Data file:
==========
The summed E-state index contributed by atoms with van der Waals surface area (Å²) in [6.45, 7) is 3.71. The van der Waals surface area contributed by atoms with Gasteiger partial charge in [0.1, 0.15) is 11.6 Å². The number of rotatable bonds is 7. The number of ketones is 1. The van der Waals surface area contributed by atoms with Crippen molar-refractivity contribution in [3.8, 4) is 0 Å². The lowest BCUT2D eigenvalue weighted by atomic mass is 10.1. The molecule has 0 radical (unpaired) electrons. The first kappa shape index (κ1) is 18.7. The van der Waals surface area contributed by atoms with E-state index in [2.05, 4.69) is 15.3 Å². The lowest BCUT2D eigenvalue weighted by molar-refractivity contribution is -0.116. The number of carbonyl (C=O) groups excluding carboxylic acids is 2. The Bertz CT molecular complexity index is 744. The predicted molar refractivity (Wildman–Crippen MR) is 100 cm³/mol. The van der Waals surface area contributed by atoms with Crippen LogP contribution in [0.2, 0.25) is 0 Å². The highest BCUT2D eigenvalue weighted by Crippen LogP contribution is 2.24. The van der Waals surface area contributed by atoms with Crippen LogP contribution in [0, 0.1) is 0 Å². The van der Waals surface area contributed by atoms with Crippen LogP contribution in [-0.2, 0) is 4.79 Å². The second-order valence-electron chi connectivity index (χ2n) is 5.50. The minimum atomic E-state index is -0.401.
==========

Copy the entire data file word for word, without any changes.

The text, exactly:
The summed E-state index contributed by atoms with van der Waals surface area (Å²) in [6.45, 7) is 3.71. The van der Waals surface area contributed by atoms with Gasteiger partial charge in [0.1, 0.15) is 11.6 Å². The number of rotatable bonds is 7. The number of ketones is 1. The van der Waals surface area contributed by atoms with Crippen molar-refractivity contribution in [3.8, 4) is 0 Å². The lowest BCUT2D eigenvalue weighted by atomic mass is 10.1. The molecule has 0 radical (unpaired) electrons. The first kappa shape index (κ1) is 18.7. The van der Waals surface area contributed by atoms with E-state index in [2.05, 4.69) is 15.3 Å². The lowest BCUT2D eigenvalue weighted by molar-refractivity contribution is -0.116. The number of carbonyl (C=O) groups excluding carboxylic acids is 2. The Bertz CT molecular complexity index is 744. The predicted molar refractivity (Wildman–Crippen MR) is 100 cm³/mol. The van der Waals surface area contributed by atoms with Crippen LogP contribution in [0.2, 0.25) is 0 Å². The highest BCUT2D eigenvalue weighted by Crippen LogP contribution is 2.24. The van der Waals surface area contributed by atoms with Crippen LogP contribution in [0, 0.1) is 0 Å². The van der Waals surface area contributed by atoms with Crippen LogP contribution in [-0.2, 0) is 4.79 Å². The second-order valence-electron chi connectivity index (χ2n) is 5.50. The minimum atomic E-state index is -0.401.